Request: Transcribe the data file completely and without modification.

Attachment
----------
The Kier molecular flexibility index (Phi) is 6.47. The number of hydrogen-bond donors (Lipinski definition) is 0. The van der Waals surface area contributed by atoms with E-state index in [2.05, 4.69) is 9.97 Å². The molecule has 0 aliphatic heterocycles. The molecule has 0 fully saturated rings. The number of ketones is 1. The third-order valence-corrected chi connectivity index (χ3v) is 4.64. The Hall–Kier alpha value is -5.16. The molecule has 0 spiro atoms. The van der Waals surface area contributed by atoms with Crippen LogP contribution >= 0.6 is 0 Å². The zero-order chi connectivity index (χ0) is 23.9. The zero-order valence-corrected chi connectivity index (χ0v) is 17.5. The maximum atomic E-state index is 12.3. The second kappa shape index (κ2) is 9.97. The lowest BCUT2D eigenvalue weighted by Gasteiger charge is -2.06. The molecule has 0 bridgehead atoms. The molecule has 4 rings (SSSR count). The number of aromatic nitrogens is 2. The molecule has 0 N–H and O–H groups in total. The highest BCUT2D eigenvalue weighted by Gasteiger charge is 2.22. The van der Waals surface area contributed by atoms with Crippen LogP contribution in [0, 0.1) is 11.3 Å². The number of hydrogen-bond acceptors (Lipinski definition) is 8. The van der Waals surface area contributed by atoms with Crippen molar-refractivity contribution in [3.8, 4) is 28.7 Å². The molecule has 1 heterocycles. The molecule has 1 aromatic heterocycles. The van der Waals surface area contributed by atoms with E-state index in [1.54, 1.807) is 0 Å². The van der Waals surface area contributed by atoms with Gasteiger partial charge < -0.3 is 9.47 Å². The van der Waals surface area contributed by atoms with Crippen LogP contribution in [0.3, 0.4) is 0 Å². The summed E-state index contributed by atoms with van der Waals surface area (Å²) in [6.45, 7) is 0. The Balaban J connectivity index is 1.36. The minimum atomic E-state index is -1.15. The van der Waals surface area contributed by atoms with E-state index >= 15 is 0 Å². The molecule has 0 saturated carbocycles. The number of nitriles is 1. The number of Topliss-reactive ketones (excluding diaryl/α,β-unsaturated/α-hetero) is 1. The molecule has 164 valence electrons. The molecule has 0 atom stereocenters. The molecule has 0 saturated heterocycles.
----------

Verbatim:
The Kier molecular flexibility index (Phi) is 6.47. The number of hydrogen-bond donors (Lipinski definition) is 0. The van der Waals surface area contributed by atoms with E-state index in [2.05, 4.69) is 9.97 Å². The molecule has 0 aliphatic heterocycles. The molecule has 0 fully saturated rings. The number of ketones is 1. The third-order valence-corrected chi connectivity index (χ3v) is 4.64. The Hall–Kier alpha value is -5.16. The molecule has 0 spiro atoms. The van der Waals surface area contributed by atoms with Crippen LogP contribution >= 0.6 is 0 Å². The zero-order chi connectivity index (χ0) is 23.9. The zero-order valence-corrected chi connectivity index (χ0v) is 17.5. The maximum atomic E-state index is 12.3. The second kappa shape index (κ2) is 9.97. The lowest BCUT2D eigenvalue weighted by Gasteiger charge is -2.06. The molecule has 0 bridgehead atoms. The molecule has 4 rings (SSSR count). The number of aromatic nitrogens is 2. The molecule has 0 N–H and O–H groups in total. The highest BCUT2D eigenvalue weighted by Gasteiger charge is 2.22. The van der Waals surface area contributed by atoms with Crippen LogP contribution in [0, 0.1) is 11.3 Å². The number of hydrogen-bond acceptors (Lipinski definition) is 8. The van der Waals surface area contributed by atoms with Crippen molar-refractivity contribution in [3.8, 4) is 28.7 Å². The molecule has 1 heterocycles. The molecule has 1 aromatic heterocycles. The van der Waals surface area contributed by atoms with E-state index in [1.54, 1.807) is 0 Å². The van der Waals surface area contributed by atoms with Gasteiger partial charge < -0.3 is 9.47 Å². The van der Waals surface area contributed by atoms with Crippen LogP contribution in [0.3, 0.4) is 0 Å². The summed E-state index contributed by atoms with van der Waals surface area (Å²) in [6.45, 7) is 0. The Balaban J connectivity index is 1.36. The minimum atomic E-state index is -1.15. The van der Waals surface area contributed by atoms with E-state index >= 15 is 0 Å². The molecule has 0 saturated carbocycles. The number of nitriles is 1. The number of Topliss-reactive ketones (excluding diaryl/α,β-unsaturated/α-hetero) is 1. The molecule has 164 valence electrons. The molecule has 0 atom stereocenters. The molecule has 0 saturated heterocycles.